A basal shoot is one that grows from a plant's root and can become autonomous and be replanted as a new individual. This offshoot is genetically identical to the parent plant. When these shoots grow from the stump, they are called suckers.
Some species, such as the apple, the wild cherry and the hazel, are particularly prone to suckering. This is therefore an asexual reproduction method creating an identical plant from the original plant. The term natural clone is also used, as in the case of layering. Basal shoots should not be confused with the epicormic shoots that grow from the trunk or branches of atree.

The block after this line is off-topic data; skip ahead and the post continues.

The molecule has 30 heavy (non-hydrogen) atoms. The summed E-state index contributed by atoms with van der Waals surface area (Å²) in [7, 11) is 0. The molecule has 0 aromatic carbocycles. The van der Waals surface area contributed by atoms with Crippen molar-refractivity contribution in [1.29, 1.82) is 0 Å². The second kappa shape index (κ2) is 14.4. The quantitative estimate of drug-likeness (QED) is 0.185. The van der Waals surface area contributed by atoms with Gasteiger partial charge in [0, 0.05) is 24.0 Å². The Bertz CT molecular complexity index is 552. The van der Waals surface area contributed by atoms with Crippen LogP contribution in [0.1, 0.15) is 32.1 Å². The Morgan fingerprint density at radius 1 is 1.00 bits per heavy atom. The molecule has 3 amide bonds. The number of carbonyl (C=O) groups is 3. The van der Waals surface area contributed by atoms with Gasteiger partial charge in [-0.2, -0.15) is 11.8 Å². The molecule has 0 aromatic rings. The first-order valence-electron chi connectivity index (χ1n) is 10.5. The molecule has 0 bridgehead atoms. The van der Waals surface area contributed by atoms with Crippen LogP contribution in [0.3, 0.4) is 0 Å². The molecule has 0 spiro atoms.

After felling, the stump of a tree will produce suckers, whereas basal shoots will grow from the horizontal roots, called creepers. © Pierre Le Den, ENSP, (MR & SD)